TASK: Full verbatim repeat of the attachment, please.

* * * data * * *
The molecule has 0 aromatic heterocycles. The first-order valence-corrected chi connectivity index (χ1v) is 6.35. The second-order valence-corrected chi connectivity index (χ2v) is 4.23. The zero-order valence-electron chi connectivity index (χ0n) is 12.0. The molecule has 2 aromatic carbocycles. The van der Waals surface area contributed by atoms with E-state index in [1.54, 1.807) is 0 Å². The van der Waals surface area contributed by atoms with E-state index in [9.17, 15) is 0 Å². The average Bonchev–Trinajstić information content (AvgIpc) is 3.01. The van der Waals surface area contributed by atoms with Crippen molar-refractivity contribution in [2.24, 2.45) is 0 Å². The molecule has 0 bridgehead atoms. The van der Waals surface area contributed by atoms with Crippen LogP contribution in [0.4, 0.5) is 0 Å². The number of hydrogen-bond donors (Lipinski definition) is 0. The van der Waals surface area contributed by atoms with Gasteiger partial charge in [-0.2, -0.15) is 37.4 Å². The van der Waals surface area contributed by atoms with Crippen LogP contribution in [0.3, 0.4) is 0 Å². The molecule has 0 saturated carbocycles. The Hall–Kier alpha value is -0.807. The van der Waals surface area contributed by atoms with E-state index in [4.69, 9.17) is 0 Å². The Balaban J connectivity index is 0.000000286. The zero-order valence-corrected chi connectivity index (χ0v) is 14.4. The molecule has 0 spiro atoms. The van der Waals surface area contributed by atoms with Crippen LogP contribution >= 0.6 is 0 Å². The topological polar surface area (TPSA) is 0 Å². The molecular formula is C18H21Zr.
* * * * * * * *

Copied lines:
The molecule has 0 aromatic heterocycles. The first-order valence-corrected chi connectivity index (χ1v) is 6.35. The second-order valence-corrected chi connectivity index (χ2v) is 4.23. The zero-order valence-electron chi connectivity index (χ0n) is 12.0. The molecule has 2 aromatic carbocycles. The van der Waals surface area contributed by atoms with E-state index in [1.54, 1.807) is 0 Å². The van der Waals surface area contributed by atoms with E-state index in [9.17, 15) is 0 Å². The average Bonchev–Trinajstić information content (AvgIpc) is 3.01. The van der Waals surface area contributed by atoms with Crippen molar-refractivity contribution in [2.24, 2.45) is 0 Å². The molecule has 0 bridgehead atoms. The van der Waals surface area contributed by atoms with Crippen LogP contribution in [0.4, 0.5) is 0 Å². The number of hydrogen-bond donors (Lipinski definition) is 0. The van der Waals surface area contributed by atoms with Gasteiger partial charge in [-0.2, -0.15) is 37.4 Å². The van der Waals surface area contributed by atoms with Crippen LogP contribution in [0.3, 0.4) is 0 Å². The molecule has 0 saturated carbocycles. The Hall–Kier alpha value is -0.807. The van der Waals surface area contributed by atoms with E-state index in [4.69, 9.17) is 0 Å². The Balaban J connectivity index is 0.000000286. The zero-order valence-corrected chi connectivity index (χ0v) is 14.4. The molecule has 0 spiro atoms. The van der Waals surface area contributed by atoms with Crippen LogP contribution >= 0.6 is 0 Å². The topological polar surface area (TPSA) is 0 Å². The molecular formula is C18H21Zr.